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PublisherSimon & Schuster Children's an imprint of Simon & Schuster Ltd
Publication date7th January 2010
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The Medusa Project : The Hostage
Part of the 'The Medusa Project' Series
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Julia Eccleshare's comment:
A breathtaking, headlong thriller that grips from the very first moment - this sequel to The Set-Up tells how Nico, Ketty, Ed and Dylan, recent recruits into the undercover crime-fighting force called The Medusa Project, tackle their next major mission. This time Ketty has to make decisions on her own if she is to save her brother but to do so she must keep her special psychic powers undercover or she’ll risk the safety of the rest of the group. Danger stalks on all sides in this action-packed adventure with its psychic extra dimension.
Click here to see the first in the series The Medusa Project: The Set-UpWho is Julia Eccleshare ?
SynopsisThe Medusa Project : The Hostage by Sophie Mckenzie
Fourteen years ago, four babies were implanted with the Medusa gene - a gene for psychic abilities. Now teenagers, Nico, Ketty, Ed and Dylan have been brought together by government agents to create a secret crime-fighting force - The Medusa Project. But now Ketty's brother Lex has stumbled into a dangerous game involving his boss and a hidden bomb. It's up to Ketty to save him without letting on what she knows to the rest of the team. But can she control her psychic visions, and her feelings for Nico, without getting the team's cover - and herself - blown sky high?
Review of ‘The Medusa Project: The Hostage’ by Books for Keeps [3 stars]
This fast-moving adventure tale is the second in a series about four 14-year-olds with special psychic gifts who have been recruited by the British security service. As we join the four, they are established at their north London boarding school and have a back-story of the villains they have already encountered. This time, one of the teenagers, Ketty, is blackmailed when her brother is kidnapped by a sinister computer-entrepreneur threatening to plant a bomb in London if his own brother is not released from prison.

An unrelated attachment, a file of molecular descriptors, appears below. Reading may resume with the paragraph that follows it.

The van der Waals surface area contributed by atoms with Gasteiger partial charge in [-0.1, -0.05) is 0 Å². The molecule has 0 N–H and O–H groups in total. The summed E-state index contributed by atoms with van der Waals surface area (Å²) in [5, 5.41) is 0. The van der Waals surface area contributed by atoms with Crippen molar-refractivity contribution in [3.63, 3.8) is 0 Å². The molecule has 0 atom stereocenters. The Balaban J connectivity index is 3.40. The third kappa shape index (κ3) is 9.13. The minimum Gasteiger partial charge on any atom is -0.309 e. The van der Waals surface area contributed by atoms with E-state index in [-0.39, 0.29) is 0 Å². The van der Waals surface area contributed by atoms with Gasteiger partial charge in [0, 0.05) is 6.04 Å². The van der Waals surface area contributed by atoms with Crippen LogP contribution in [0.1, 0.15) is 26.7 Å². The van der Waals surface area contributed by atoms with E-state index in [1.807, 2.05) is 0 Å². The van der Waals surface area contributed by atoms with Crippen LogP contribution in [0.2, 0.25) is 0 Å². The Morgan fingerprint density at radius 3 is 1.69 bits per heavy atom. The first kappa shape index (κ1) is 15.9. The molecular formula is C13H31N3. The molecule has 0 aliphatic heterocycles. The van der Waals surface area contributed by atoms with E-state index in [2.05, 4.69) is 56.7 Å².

The story beats a frantic path through various locations in north London and the New Forest as characters are held at gunpoint (‘Listen to your brother, or watch him die!’), break into buildings and have last-minute escapes. Each chapter ends with a cliff-hanger and, at one point, The Third Man is evoked as the villain is confronted on the big wheel at a fun-fair on Hampstead Heath. Yet these escapades take place against a background of school-life and youthful angst. The teenagers often regret having psychic powers such as mind-reading and think that they are being exploited by the security service (‘I felt like a monkey doing tricks,’ says one). And the fear that they feel is real: when a gun is pressed against Ketty’s side, she thinks she is ‘going to pee’ herself. Like its predecessor, this book ends with the first chapter of the next book in the series: indeed, Sophie McKenzie says in an introduction that she changed the opening chapter of Hostage in the light of readers’ comments following its inclusion in the earlier book. This retains the readers’ interest and involvement and also provides a change in perspective, because each novel is evidently narrated by a different member of the ‘Project’.